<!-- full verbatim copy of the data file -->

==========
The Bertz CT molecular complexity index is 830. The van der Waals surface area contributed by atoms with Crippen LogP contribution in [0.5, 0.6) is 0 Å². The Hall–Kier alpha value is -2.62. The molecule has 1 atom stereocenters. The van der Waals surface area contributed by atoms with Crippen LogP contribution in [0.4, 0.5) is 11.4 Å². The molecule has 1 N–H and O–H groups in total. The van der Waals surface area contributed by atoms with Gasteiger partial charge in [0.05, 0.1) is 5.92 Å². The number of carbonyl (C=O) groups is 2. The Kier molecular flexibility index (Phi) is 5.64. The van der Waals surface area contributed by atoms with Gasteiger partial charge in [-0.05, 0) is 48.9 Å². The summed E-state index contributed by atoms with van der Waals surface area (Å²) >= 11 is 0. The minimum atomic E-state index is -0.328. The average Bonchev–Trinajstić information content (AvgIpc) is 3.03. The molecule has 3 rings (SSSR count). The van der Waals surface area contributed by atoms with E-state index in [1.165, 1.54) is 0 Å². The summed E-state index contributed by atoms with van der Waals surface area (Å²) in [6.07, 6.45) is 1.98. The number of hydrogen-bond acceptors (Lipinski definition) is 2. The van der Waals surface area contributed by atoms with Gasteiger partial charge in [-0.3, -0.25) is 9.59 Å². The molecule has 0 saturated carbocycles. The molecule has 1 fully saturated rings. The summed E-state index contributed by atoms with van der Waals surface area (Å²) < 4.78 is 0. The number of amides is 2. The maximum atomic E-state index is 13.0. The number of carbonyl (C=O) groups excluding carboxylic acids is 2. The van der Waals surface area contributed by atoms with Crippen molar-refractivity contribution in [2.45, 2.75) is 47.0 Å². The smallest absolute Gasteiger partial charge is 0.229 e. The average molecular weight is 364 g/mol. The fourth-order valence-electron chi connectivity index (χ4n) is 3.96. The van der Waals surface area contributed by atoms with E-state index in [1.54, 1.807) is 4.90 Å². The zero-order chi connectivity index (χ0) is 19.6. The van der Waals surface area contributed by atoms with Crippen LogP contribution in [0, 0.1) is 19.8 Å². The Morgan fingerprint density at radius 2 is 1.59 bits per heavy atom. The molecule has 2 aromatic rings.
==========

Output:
The Bertz CT molecular complexity index is 830. The van der Waals surface area contributed by atoms with Crippen LogP contribution in [0.5, 0.6) is 0 Å². The Hall–Kier alpha value is -2.62. The molecule has 1 atom stereocenters. The van der Waals surface area contributed by atoms with Crippen LogP contribution in [0.4, 0.5) is 11.4 Å². The molecule has 1 N–H and O–H groups in total. The van der Waals surface area contributed by atoms with Gasteiger partial charge in [0.05, 0.1) is 5.92 Å². The number of carbonyl (C=O) groups is 2. The Kier molecular flexibility index (Phi) is 5.64. The van der Waals surface area contributed by atoms with Gasteiger partial charge in [-0.05, 0) is 48.9 Å². The summed E-state index contributed by atoms with van der Waals surface area (Å²) >= 11 is 0. The minimum atomic E-state index is -0.328. The average Bonchev–Trinajstić information content (AvgIpc) is 3.03. The molecule has 3 rings (SSSR count). The van der Waals surface area contributed by atoms with E-state index in [1.165, 1.54) is 0 Å². The summed E-state index contributed by atoms with van der Waals surface area (Å²) in [6.07, 6.45) is 1.98. The number of hydrogen-bond acceptors (Lipinski definition) is 2. The van der Waals surface area contributed by atoms with Gasteiger partial charge in [-0.3, -0.25) is 9.59 Å². The molecule has 0 saturated carbocycles. The molecule has 1 fully saturated rings. The summed E-state index contributed by atoms with van der Waals surface area (Å²) < 4.78 is 0. The number of amides is 2. The maximum atomic E-state index is 13.0. The number of carbonyl (C=O) groups excluding carboxylic acids is 2. The van der Waals surface area contributed by atoms with Crippen molar-refractivity contribution in [2.45, 2.75) is 47.0 Å². The smallest absolute Gasteiger partial charge is 0.229 e. The average molecular weight is 364 g/mol. The fourth-order valence-electron chi connectivity index (χ4n) is 3.96. The van der Waals surface area contributed by atoms with E-state index in [1.54, 1.807) is 4.90 Å². The zero-order chi connectivity index (χ0) is 19.6. The van der Waals surface area contributed by atoms with Crippen LogP contribution in [0, 0.1) is 19.8 Å². The Morgan fingerprint density at radius 2 is 1.59 bits per heavy atom. The molecule has 2 aromatic rings.